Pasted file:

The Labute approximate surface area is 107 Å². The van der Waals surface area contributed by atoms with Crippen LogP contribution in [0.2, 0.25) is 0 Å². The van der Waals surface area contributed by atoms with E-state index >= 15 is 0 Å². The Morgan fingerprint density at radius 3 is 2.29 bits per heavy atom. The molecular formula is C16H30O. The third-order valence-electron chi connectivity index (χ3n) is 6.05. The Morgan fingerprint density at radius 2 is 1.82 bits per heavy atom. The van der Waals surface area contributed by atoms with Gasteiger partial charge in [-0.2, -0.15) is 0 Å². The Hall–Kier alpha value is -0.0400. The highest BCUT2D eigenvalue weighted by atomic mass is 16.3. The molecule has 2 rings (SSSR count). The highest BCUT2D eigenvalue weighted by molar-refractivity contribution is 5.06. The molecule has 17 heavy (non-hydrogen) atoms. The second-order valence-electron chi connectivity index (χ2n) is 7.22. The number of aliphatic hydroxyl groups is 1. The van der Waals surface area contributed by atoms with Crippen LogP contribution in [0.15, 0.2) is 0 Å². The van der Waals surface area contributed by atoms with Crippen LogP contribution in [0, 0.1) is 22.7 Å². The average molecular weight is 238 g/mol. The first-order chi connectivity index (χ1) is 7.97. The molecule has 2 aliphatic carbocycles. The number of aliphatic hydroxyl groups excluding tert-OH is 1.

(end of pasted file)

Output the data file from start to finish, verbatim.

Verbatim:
The Labute approximate surface area is 107 Å². The van der Waals surface area contributed by atoms with Crippen LogP contribution in [0.2, 0.25) is 0 Å². The van der Waals surface area contributed by atoms with E-state index >= 15 is 0 Å². The Morgan fingerprint density at radius 3 is 2.29 bits per heavy atom. The molecular formula is C16H30O. The third-order valence-electron chi connectivity index (χ3n) is 6.05. The Morgan fingerprint density at radius 2 is 1.82 bits per heavy atom. The van der Waals surface area contributed by atoms with Gasteiger partial charge in [-0.2, -0.15) is 0 Å². The Hall–Kier alpha value is -0.0400. The highest BCUT2D eigenvalue weighted by atomic mass is 16.3. The molecule has 2 rings (SSSR count). The highest BCUT2D eigenvalue weighted by molar-refractivity contribution is 5.06. The molecule has 17 heavy (non-hydrogen) atoms. The second-order valence-electron chi connectivity index (χ2n) is 7.22. The number of aliphatic hydroxyl groups is 1. The van der Waals surface area contributed by atoms with Crippen LogP contribution in [0.15, 0.2) is 0 Å². The van der Waals surface area contributed by atoms with Crippen LogP contribution in [0, 0.1) is 22.7 Å². The average molecular weight is 238 g/mol. The first-order chi connectivity index (χ1) is 7.97. The molecule has 2 aliphatic carbocycles. The number of aliphatic hydroxyl groups excluding tert-OH is 1.